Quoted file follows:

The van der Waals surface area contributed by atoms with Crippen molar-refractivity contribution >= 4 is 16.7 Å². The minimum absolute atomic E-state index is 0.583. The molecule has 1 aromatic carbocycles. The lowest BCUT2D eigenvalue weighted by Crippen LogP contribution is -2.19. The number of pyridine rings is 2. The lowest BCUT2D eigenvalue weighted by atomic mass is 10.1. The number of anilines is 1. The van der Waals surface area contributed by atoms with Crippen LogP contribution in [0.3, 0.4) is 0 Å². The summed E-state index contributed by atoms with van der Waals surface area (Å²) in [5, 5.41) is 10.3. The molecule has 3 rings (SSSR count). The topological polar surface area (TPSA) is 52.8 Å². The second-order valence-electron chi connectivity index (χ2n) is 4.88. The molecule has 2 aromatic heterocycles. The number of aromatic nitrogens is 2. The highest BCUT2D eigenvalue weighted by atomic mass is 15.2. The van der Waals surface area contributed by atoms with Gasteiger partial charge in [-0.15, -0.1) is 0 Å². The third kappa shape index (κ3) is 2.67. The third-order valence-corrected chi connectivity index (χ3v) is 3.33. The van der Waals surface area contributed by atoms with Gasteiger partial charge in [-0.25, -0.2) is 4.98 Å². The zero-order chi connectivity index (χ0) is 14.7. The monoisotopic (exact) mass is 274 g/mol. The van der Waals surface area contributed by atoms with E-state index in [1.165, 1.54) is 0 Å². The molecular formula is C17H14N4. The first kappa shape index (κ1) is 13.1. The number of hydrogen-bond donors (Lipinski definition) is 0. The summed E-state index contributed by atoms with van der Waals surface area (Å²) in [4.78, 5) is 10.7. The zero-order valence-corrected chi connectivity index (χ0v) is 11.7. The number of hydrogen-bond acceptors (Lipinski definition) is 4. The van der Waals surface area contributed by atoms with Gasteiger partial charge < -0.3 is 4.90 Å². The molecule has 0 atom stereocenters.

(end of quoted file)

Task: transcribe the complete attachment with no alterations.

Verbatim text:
The van der Waals surface area contributed by atoms with Crippen molar-refractivity contribution >= 4 is 16.7 Å². The minimum absolute atomic E-state index is 0.583. The molecule has 1 aromatic carbocycles. The lowest BCUT2D eigenvalue weighted by Crippen LogP contribution is -2.19. The number of pyridine rings is 2. The lowest BCUT2D eigenvalue weighted by atomic mass is 10.1. The number of anilines is 1. The van der Waals surface area contributed by atoms with Crippen LogP contribution in [0.3, 0.4) is 0 Å². The summed E-state index contributed by atoms with van der Waals surface area (Å²) in [5, 5.41) is 10.3. The molecule has 3 rings (SSSR count). The topological polar surface area (TPSA) is 52.8 Å². The second-order valence-electron chi connectivity index (χ2n) is 4.88. The molecule has 2 aromatic heterocycles. The number of aromatic nitrogens is 2. The highest BCUT2D eigenvalue weighted by atomic mass is 15.2. The van der Waals surface area contributed by atoms with Gasteiger partial charge in [-0.15, -0.1) is 0 Å². The third kappa shape index (κ3) is 2.67. The third-order valence-corrected chi connectivity index (χ3v) is 3.33. The van der Waals surface area contributed by atoms with Gasteiger partial charge in [-0.25, -0.2) is 4.98 Å². The zero-order chi connectivity index (χ0) is 14.7. The monoisotopic (exact) mass is 274 g/mol. The van der Waals surface area contributed by atoms with E-state index in [1.165, 1.54) is 0 Å². The molecular formula is C17H14N4. The first kappa shape index (κ1) is 13.1. The number of hydrogen-bond donors (Lipinski definition) is 0. The summed E-state index contributed by atoms with van der Waals surface area (Å²) in [4.78, 5) is 10.7. The zero-order valence-corrected chi connectivity index (χ0v) is 11.7. The number of hydrogen-bond acceptors (Lipinski definition) is 4. The van der Waals surface area contributed by atoms with Gasteiger partial charge < -0.3 is 4.90 Å². The molecule has 0 atom stereocenters.